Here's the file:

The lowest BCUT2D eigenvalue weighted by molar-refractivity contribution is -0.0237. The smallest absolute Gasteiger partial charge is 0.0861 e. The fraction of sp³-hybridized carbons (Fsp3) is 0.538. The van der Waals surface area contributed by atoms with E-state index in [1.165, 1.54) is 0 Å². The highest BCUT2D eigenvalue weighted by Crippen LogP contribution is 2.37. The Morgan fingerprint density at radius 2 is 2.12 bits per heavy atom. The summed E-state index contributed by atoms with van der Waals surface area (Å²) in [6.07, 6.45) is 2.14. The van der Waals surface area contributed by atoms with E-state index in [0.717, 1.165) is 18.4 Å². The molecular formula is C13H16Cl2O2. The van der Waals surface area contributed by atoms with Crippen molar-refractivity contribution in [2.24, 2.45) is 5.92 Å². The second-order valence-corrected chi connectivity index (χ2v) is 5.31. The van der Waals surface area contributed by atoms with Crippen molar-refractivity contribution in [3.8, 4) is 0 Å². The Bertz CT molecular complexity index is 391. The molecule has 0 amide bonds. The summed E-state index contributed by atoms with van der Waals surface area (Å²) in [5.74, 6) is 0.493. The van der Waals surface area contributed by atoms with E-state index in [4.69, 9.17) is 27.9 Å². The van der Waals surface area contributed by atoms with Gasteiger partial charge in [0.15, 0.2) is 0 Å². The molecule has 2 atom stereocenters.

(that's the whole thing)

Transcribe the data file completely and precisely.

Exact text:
The lowest BCUT2D eigenvalue weighted by molar-refractivity contribution is -0.0237. The smallest absolute Gasteiger partial charge is 0.0861 e. The fraction of sp³-hybridized carbons (Fsp3) is 0.538. The van der Waals surface area contributed by atoms with E-state index in [1.165, 1.54) is 0 Å². The highest BCUT2D eigenvalue weighted by Crippen LogP contribution is 2.37. The Morgan fingerprint density at radius 2 is 2.12 bits per heavy atom. The summed E-state index contributed by atoms with van der Waals surface area (Å²) in [6.07, 6.45) is 2.14. The van der Waals surface area contributed by atoms with E-state index in [0.717, 1.165) is 18.4 Å². The molecular formula is C13H16Cl2O2. The van der Waals surface area contributed by atoms with Crippen molar-refractivity contribution in [2.24, 2.45) is 5.92 Å². The second-order valence-corrected chi connectivity index (χ2v) is 5.31. The van der Waals surface area contributed by atoms with Crippen molar-refractivity contribution in [3.8, 4) is 0 Å². The Bertz CT molecular complexity index is 391. The molecule has 0 amide bonds. The summed E-state index contributed by atoms with van der Waals surface area (Å²) in [5.74, 6) is 0.493. The van der Waals surface area contributed by atoms with E-state index in [4.69, 9.17) is 27.9 Å². The van der Waals surface area contributed by atoms with Gasteiger partial charge in [0.15, 0.2) is 0 Å². The molecule has 2 atom stereocenters.